A 1963 cupronickel one shilling coin featuring the head of a young Queen Elizabeth II. Queen Elizabeth II is facing right with a Latin inscription that reads: “ELIZABETH II DEI GRATIA REGINA” which translates as “By the Grace of God, Queen”. On the reverse of the coin within a shield is a lion with latin “FID DEF” which means “Defender of the Faith”

History of the shilling:

The shilling was originally called a Testoon and was first introduced to the United Kingdom in 1502 by Henry VII. In the first instance the coin was minted in silver but when silver became too expensive was reduced to just 50% silver content in 1920. From 1946 it was minted in cupronickel. Shillings also had the nickname “bob”

Prior to decimalisation in 1971 there were:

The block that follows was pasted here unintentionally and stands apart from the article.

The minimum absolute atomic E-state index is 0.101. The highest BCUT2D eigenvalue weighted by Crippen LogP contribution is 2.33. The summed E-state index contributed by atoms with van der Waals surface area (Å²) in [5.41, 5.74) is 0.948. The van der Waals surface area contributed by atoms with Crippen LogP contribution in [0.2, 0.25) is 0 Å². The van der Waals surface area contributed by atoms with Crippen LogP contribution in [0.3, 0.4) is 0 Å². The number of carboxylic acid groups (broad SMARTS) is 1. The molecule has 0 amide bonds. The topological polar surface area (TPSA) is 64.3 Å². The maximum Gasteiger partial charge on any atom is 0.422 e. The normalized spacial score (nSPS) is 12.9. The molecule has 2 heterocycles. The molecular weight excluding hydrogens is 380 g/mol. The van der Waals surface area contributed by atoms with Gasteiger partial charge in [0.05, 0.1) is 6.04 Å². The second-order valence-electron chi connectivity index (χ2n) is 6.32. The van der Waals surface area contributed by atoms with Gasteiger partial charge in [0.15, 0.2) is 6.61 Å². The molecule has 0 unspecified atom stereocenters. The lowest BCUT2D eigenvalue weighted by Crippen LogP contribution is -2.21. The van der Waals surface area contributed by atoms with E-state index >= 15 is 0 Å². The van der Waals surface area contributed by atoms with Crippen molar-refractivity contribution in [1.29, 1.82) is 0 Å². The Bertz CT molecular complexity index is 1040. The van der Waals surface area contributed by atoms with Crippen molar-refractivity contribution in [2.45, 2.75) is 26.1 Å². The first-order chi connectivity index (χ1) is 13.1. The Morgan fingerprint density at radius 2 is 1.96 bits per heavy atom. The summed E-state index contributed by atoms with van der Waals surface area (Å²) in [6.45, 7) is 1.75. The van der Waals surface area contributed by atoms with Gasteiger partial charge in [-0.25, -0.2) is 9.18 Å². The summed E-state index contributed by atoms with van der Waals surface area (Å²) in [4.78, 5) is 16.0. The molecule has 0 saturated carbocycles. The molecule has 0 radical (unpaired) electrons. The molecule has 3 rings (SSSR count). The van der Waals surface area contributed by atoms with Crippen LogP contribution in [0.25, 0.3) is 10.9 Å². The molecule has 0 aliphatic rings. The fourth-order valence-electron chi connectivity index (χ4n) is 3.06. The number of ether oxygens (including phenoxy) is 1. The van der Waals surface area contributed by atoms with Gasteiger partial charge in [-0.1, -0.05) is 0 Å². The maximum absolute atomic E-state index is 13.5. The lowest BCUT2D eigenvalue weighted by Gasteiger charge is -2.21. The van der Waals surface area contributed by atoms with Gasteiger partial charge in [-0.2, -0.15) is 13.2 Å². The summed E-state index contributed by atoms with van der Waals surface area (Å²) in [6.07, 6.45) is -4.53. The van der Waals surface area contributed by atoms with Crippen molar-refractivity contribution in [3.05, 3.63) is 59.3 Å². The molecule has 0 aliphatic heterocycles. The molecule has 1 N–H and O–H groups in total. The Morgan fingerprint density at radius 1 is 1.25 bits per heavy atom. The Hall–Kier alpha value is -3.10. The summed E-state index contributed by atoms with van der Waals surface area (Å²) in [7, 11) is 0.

12 pennies in a shilling
20 shillings to the pound

Pounds, shillings & pence were replaced by new currency on 15th February 1971. The last shillings were minted in 1966 being replaced two years later by the five pence coin (5p). The new 5 pence coin was the same size as the shilling but reduced in size in later years.



Key theme(s):


More information:

Date 1960s
Material(s) MetalCupronickel
Item number MBPO28

Questions to help you remember using this item

  • Do you have any memories of decimalisation in the 1970’s?
  • If a shilling was known as a "bob" were there any other nicknames for coins pre-decimalisation?
  • Do you prefer pounds, shilling & pence to today's money?

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